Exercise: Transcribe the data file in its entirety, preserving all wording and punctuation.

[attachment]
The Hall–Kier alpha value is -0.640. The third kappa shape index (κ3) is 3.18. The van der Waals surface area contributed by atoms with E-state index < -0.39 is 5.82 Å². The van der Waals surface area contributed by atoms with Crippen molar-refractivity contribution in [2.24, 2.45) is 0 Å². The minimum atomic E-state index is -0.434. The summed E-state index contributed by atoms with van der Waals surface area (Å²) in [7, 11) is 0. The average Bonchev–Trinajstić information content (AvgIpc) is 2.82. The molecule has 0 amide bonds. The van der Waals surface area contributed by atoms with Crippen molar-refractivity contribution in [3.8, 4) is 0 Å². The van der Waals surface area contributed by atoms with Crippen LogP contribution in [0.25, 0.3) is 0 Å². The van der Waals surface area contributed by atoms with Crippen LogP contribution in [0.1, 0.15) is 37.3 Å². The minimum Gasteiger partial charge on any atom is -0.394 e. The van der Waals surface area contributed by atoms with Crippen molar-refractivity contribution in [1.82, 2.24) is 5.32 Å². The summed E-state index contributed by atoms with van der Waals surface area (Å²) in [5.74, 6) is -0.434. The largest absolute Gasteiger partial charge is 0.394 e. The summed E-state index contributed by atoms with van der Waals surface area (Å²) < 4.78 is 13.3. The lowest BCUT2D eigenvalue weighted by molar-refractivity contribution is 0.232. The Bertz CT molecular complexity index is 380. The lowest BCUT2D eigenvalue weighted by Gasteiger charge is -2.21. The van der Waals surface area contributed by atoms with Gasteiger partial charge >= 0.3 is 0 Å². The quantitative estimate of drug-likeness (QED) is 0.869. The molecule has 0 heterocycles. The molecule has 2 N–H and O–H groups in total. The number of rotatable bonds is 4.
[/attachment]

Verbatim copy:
The Hall–Kier alpha value is -0.640. The third kappa shape index (κ3) is 3.18. The van der Waals surface area contributed by atoms with E-state index < -0.39 is 5.82 Å². The van der Waals surface area contributed by atoms with Crippen molar-refractivity contribution in [2.24, 2.45) is 0 Å². The minimum atomic E-state index is -0.434. The summed E-state index contributed by atoms with van der Waals surface area (Å²) in [7, 11) is 0. The average Bonchev–Trinajstić information content (AvgIpc) is 2.82. The molecule has 0 amide bonds. The van der Waals surface area contributed by atoms with Crippen molar-refractivity contribution in [3.8, 4) is 0 Å². The van der Waals surface area contributed by atoms with Crippen LogP contribution in [0.25, 0.3) is 0 Å². The van der Waals surface area contributed by atoms with Crippen LogP contribution in [0.1, 0.15) is 37.3 Å². The minimum Gasteiger partial charge on any atom is -0.394 e. The van der Waals surface area contributed by atoms with Crippen molar-refractivity contribution in [1.82, 2.24) is 5.32 Å². The summed E-state index contributed by atoms with van der Waals surface area (Å²) in [5.74, 6) is -0.434. The largest absolute Gasteiger partial charge is 0.394 e. The summed E-state index contributed by atoms with van der Waals surface area (Å²) < 4.78 is 13.3. The lowest BCUT2D eigenvalue weighted by molar-refractivity contribution is 0.232. The Bertz CT molecular complexity index is 380. The lowest BCUT2D eigenvalue weighted by Gasteiger charge is -2.21. The van der Waals surface area contributed by atoms with Gasteiger partial charge >= 0.3 is 0 Å². The quantitative estimate of drug-likeness (QED) is 0.869. The molecule has 0 heterocycles. The molecule has 2 N–H and O–H groups in total. The number of rotatable bonds is 4.